The Equal Employment Opportunity Commission is in the business of keeping people from being treated unfairly in the workplace. Somewhat ironically, the vast majority of the EEOC’s employees are at home today, having been forced out of work since the federal government shut down 11 days ago. Their lack of employment during the shutdown is also affecting thousands of employees in the private sector who have been harassed, discriminated, retaliated against, and underpaid.
Due to the EEOC’s shutdown contingency plan, approximately 100 of the EEOC’s nearly 2200 employees are working during the furlough period. According to the agency’s plan, those employees will simply stamp claims of discrimination with their receipt dates as they are filed. Investigation of those charges, however, will not continue until the federal government is reopened and funding is properly restored.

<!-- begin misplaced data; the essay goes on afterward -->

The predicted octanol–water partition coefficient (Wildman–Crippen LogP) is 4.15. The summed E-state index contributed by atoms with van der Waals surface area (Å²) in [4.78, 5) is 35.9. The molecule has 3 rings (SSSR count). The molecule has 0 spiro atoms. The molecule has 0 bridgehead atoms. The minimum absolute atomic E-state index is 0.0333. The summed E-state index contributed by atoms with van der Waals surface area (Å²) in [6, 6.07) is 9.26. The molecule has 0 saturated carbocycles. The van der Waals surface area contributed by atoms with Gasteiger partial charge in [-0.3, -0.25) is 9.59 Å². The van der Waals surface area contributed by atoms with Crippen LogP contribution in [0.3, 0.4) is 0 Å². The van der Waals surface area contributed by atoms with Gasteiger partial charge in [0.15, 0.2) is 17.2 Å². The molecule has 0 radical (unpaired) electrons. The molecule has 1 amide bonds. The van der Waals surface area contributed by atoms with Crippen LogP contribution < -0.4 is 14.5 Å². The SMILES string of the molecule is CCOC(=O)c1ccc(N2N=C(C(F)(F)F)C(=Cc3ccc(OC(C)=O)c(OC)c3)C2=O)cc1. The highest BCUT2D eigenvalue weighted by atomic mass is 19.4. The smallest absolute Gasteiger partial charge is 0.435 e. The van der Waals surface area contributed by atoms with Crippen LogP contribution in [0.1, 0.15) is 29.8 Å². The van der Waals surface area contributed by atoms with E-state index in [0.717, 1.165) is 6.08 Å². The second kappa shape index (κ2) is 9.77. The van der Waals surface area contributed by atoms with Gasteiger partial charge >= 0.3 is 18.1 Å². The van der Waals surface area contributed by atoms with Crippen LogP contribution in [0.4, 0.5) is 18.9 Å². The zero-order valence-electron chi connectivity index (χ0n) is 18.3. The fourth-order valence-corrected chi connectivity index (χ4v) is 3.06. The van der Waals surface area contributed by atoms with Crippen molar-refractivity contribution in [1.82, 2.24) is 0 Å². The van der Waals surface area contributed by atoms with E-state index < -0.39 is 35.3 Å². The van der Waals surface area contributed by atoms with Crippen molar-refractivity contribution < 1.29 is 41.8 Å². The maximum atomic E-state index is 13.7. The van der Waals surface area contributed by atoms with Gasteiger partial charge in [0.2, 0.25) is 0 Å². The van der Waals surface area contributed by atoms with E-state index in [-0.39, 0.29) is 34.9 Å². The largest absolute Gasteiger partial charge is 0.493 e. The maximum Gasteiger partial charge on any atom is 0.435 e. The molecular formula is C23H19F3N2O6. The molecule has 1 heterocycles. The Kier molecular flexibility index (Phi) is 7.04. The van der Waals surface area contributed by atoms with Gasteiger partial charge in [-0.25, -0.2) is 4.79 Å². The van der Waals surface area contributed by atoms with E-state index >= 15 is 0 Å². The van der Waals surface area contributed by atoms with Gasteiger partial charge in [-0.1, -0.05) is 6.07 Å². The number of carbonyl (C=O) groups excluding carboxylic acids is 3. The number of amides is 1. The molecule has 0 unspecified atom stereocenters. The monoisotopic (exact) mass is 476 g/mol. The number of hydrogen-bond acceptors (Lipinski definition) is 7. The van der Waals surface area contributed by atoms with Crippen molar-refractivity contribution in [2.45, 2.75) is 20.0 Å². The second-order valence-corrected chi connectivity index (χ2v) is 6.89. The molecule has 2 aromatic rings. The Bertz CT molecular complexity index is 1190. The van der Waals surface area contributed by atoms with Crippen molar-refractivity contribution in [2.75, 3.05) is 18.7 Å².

The agency will not be available to answer questions from the public or to respond to correspondence from the public. Furthermore, the agency will avoid litigation in federal courts, cancel all mediations and federal sector hearings, and ignore appeals on charges of discrimination. No Freedom of Information Act requests will be processed and the EEOC’s outreach and education events are all canceled. According to its contingency plan, “only activities involving the safety of human life or the protection of property will continue.”
The Department of Labor, like the EEOC, is responsible for protecting employees’ rights in the workplace. Unfortunately, less than 3000 of its 16,000+ employees are in the office. What’s worse is that in the Wage and Hour Division, only 6 of the more than 1,800 employees are at work.
While the federal government shutdown directly impacts federal employees, due to the EEOC and DOL’s absence during this time, it is also affecting employees in other sectors who have been discriminated, harassed, and underpaid.
Joshua Newville is an attorney and mediator based in Minnesota. He litigates employment and civil rights cases, serves as a mediator for civil disputes, and provides employment law advice.